Digitech Whammy V (5th Generation)

Tuesday, June 26, 2012| by Will Chen

Its hard to believe Digitech originally released the groundbreaking Whammy pedal in 1989. Since then, the pedal has definitely earned its place in pedal board history and it is guaranteed to be emulated in any modern generation multi-fx unit. I think back to some of my all time favorite songs and albums and its shocking how often the Whammy makes an appearance...Edge's intro to Even Better Than the Real Thing, freaking out over Tom Morello's extensive Whammy use on Rage Against the Machine's self titled debut, Radiohead's My Iron Lung, grooving to Satriani's Cool #9, John Scofield's adventurous usage on 2002's Uberjam...and those are just things which come immediately to mind. To say the list of artists which have used the Whammy over the years is impressive is an understatement of the largest degree. The effect has become so popular that every serious multi-effects unit on the market offers an emulation. Digitech is hoping to recapture the imagination of pitch bending players  with the new 5th Generation Whammy (Whammy V).

The new Whammy V shares all the red shelled, octave bending sweetness which made the original a legend including features added in subsequent generation Whammy pedals such as MIDI control, drop tune (down a second), and dive bomb effects. Though for the 5th generation Whammy Digitech has added several very nice upgrades such as a switch for two operating modes (Classic and the new polyphonic Chords mode), true bypass, and, for the first time Whammy history, 9V DC power. Sweet!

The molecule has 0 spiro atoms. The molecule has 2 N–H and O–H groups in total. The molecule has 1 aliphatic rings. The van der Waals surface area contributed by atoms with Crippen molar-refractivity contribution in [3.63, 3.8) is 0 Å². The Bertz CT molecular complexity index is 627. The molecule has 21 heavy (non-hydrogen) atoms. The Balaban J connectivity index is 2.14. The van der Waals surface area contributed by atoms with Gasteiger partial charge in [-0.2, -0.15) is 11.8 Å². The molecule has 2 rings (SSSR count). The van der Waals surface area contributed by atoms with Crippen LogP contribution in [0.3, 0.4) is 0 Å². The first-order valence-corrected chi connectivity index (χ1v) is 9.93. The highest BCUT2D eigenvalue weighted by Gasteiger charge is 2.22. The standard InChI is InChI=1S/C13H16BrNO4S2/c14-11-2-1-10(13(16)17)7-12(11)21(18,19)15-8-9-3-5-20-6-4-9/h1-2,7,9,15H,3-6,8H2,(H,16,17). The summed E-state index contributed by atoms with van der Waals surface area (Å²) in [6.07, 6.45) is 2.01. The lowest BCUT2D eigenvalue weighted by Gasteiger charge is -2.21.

For those seeking the chaotic glee of glitched octaves and the beautifully imperfect warble of the Whammy of old...rejoice!  In Classic mode, the Whammy V sounds very much like the older Whammy units. But more interesting in my opinion is the new Chords mode which offers polyphonic pitch shifting. In this mode, pitch shift tracking and note stability is near flawless with only very subtle artifacts even when fed complex chords. I found the second down setting allowing drop D emulation as well as forth and fifth down settings for emulating a baritone guitar very useful and will undoubtedly make it into a composition in the enar future. For an otherworldly experience, setting the pedal for one or two octaves up and kicking in a delay while picking through chords; a truly trippy experience serving up the classic Whammy tonal sheen without the glitches. When playing single note lines, its amazing how easy it is to get "unguitaristic" sounds when pitch shifting larger intervals, and I mean that as a huge complement. Paired with a fuzz and flange and you can get some incredibly convincing synth tones. However, the most unique tones might be the harmony settings. For example, setting the unit to harmonize up a fifth and then playing an E power chord results in a Eadd9 chord, but voiced in a way which is impossible to play in real life. And for those who've never owned a Whammy before, be sure to check out the Detune settings which in my humble opinion is a very under appreciated feature of the Whammy offering a chorus type tone which is better than what many dedicated pedals offer.

Suffice to say, Digitech's fifth generation Whammy lives up to its family heritage. Quite a few companies have built competing units, but none really seem to live up to the original. Whether your a guitarist shooting for sonic freak outs ala Nils Cline or simply looking to add some polyphonic shifting to your arsenal, the Whammy V delivers with authority.

Price: ~$199 USD
Pros: Classic Whammy tones plus a new polyphonic Chord mode
Cons: None

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Filed Under: Reviews, Digitech